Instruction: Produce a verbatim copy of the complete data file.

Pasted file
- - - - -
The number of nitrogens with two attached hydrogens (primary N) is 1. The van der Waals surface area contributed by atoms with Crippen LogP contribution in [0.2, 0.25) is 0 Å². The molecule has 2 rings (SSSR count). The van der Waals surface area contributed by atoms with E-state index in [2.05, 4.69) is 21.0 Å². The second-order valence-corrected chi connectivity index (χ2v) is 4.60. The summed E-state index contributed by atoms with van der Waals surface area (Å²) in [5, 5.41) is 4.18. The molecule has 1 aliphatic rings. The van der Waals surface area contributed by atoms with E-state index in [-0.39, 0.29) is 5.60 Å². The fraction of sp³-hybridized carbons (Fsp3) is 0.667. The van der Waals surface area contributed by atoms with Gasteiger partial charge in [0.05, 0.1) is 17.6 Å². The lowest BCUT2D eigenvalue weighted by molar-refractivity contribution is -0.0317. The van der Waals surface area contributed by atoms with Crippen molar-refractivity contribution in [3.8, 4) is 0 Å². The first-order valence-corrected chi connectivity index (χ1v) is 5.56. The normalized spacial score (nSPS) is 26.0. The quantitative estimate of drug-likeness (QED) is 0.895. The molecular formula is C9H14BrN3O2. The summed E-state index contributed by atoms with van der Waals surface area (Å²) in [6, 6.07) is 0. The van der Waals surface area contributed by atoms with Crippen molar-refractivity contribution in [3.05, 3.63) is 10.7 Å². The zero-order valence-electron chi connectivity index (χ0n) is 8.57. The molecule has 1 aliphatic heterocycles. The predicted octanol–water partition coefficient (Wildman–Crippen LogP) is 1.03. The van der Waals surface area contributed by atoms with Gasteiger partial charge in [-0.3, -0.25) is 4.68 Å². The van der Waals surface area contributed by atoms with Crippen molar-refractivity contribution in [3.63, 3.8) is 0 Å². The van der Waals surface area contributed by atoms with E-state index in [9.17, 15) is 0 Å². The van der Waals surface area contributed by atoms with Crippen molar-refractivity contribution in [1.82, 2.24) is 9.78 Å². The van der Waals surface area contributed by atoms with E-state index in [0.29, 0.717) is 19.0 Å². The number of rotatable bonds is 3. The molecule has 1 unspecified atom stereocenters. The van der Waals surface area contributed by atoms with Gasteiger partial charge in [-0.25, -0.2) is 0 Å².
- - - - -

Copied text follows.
The number of nitrogens with two attached hydrogens (primary N) is 1. The van der Waals surface area contributed by atoms with Crippen LogP contribution in [0.2, 0.25) is 0 Å². The molecule has 2 rings (SSSR count). The van der Waals surface area contributed by atoms with E-state index in [2.05, 4.69) is 21.0 Å². The second-order valence-corrected chi connectivity index (χ2v) is 4.60. The summed E-state index contributed by atoms with van der Waals surface area (Å²) in [5, 5.41) is 4.18. The molecule has 1 aliphatic rings. The van der Waals surface area contributed by atoms with E-state index in [-0.39, 0.29) is 5.60 Å². The fraction of sp³-hybridized carbons (Fsp3) is 0.667. The van der Waals surface area contributed by atoms with Gasteiger partial charge in [0.05, 0.1) is 17.6 Å². The lowest BCUT2D eigenvalue weighted by molar-refractivity contribution is -0.0317. The van der Waals surface area contributed by atoms with Crippen molar-refractivity contribution in [3.8, 4) is 0 Å². The first-order valence-corrected chi connectivity index (χ1v) is 5.56. The normalized spacial score (nSPS) is 26.0. The quantitative estimate of drug-likeness (QED) is 0.895. The molecular formula is C9H14BrN3O2. The summed E-state index contributed by atoms with van der Waals surface area (Å²) in [6, 6.07) is 0. The van der Waals surface area contributed by atoms with Crippen molar-refractivity contribution in [3.05, 3.63) is 10.7 Å². The zero-order valence-electron chi connectivity index (χ0n) is 8.57. The molecule has 1 aliphatic heterocycles. The predicted octanol–water partition coefficient (Wildman–Crippen LogP) is 1.03. The van der Waals surface area contributed by atoms with Gasteiger partial charge in [-0.3, -0.25) is 4.68 Å². The van der Waals surface area contributed by atoms with Crippen molar-refractivity contribution in [3.63, 3.8) is 0 Å². The van der Waals surface area contributed by atoms with E-state index in [9.17, 15) is 0 Å². The van der Waals surface area contributed by atoms with Crippen molar-refractivity contribution in [1.82, 2.24) is 9.78 Å². The van der Waals surface area contributed by atoms with E-state index in [0.29, 0.717) is 19.0 Å². The number of rotatable bonds is 3. The molecule has 1 unspecified atom stereocenters. The van der Waals surface area contributed by atoms with Gasteiger partial charge in [-0.25, -0.2) is 0 Å².